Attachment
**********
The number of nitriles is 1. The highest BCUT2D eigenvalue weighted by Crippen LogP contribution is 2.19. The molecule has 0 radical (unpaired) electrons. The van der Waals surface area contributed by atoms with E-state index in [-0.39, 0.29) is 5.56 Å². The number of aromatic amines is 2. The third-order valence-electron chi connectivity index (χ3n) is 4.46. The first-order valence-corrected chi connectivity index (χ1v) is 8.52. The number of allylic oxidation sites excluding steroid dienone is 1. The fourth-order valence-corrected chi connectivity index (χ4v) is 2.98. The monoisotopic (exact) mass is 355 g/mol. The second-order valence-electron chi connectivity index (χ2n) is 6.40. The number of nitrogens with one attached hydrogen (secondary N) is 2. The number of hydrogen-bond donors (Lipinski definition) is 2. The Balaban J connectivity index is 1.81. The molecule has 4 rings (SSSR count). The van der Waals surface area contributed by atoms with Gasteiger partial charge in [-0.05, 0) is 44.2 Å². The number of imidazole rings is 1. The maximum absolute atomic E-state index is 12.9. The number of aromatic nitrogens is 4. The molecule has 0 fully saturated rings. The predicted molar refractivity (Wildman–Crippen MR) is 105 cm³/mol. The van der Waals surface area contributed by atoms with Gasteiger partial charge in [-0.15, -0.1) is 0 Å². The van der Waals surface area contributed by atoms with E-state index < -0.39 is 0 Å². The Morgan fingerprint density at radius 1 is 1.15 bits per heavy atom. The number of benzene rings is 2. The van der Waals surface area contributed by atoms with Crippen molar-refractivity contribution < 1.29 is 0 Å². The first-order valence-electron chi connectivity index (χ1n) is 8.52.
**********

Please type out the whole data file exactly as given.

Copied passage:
The number of nitriles is 1. The highest BCUT2D eigenvalue weighted by Crippen LogP contribution is 2.19. The molecule has 0 radical (unpaired) electrons. The van der Waals surface area contributed by atoms with E-state index in [-0.39, 0.29) is 5.56 Å². The number of aromatic amines is 2. The third-order valence-electron chi connectivity index (χ3n) is 4.46. The first-order valence-corrected chi connectivity index (χ1v) is 8.52. The number of allylic oxidation sites excluding steroid dienone is 1. The fourth-order valence-corrected chi connectivity index (χ4v) is 2.98. The monoisotopic (exact) mass is 355 g/mol. The second-order valence-electron chi connectivity index (χ2n) is 6.40. The number of nitrogens with one attached hydrogen (secondary N) is 2. The number of hydrogen-bond donors (Lipinski definition) is 2. The Balaban J connectivity index is 1.81. The molecule has 4 rings (SSSR count). The van der Waals surface area contributed by atoms with Gasteiger partial charge in [-0.05, 0) is 44.2 Å². The number of imidazole rings is 1. The maximum absolute atomic E-state index is 12.9. The number of aromatic nitrogens is 4. The molecule has 0 fully saturated rings. The predicted molar refractivity (Wildman–Crippen MR) is 105 cm³/mol. The van der Waals surface area contributed by atoms with Gasteiger partial charge in [-0.15, -0.1) is 0 Å². The van der Waals surface area contributed by atoms with E-state index < -0.39 is 0 Å². The Morgan fingerprint density at radius 1 is 1.15 bits per heavy atom. The number of benzene rings is 2. The van der Waals surface area contributed by atoms with Crippen molar-refractivity contribution < 1.29 is 0 Å². The first-order valence-electron chi connectivity index (χ1n) is 8.52.